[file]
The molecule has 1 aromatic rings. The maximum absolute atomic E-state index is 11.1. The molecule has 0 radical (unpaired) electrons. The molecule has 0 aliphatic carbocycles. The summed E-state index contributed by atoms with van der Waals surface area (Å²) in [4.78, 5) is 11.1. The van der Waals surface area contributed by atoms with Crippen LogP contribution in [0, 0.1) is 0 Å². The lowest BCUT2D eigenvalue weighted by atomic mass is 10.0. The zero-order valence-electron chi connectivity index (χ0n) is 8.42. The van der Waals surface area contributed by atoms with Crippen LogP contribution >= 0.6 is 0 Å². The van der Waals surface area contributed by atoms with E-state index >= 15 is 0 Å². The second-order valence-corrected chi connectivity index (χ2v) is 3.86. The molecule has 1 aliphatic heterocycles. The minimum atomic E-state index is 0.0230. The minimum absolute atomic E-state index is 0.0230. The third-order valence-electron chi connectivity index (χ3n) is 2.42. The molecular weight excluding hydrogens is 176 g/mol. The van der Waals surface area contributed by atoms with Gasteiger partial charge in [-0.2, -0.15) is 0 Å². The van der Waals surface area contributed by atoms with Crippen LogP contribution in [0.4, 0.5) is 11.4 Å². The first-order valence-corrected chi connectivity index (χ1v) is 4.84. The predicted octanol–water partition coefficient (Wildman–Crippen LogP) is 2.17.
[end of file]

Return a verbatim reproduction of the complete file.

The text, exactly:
The molecule has 1 aromatic rings. The maximum absolute atomic E-state index is 11.1. The molecule has 0 radical (unpaired) electrons. The molecule has 0 aliphatic carbocycles. The summed E-state index contributed by atoms with van der Waals surface area (Å²) in [4.78, 5) is 11.1. The van der Waals surface area contributed by atoms with Crippen LogP contribution in [0, 0.1) is 0 Å². The lowest BCUT2D eigenvalue weighted by atomic mass is 10.0. The zero-order valence-electron chi connectivity index (χ0n) is 8.42. The van der Waals surface area contributed by atoms with Crippen LogP contribution >= 0.6 is 0 Å². The van der Waals surface area contributed by atoms with E-state index >= 15 is 0 Å². The second-order valence-corrected chi connectivity index (χ2v) is 3.86. The molecule has 1 aliphatic heterocycles. The minimum atomic E-state index is 0.0230. The minimum absolute atomic E-state index is 0.0230. The third-order valence-electron chi connectivity index (χ3n) is 2.42. The molecular weight excluding hydrogens is 176 g/mol. The van der Waals surface area contributed by atoms with Gasteiger partial charge in [-0.2, -0.15) is 0 Å². The van der Waals surface area contributed by atoms with Crippen LogP contribution in [0.4, 0.5) is 11.4 Å². The first-order valence-corrected chi connectivity index (χ1v) is 4.84. The predicted octanol–water partition coefficient (Wildman–Crippen LogP) is 2.17.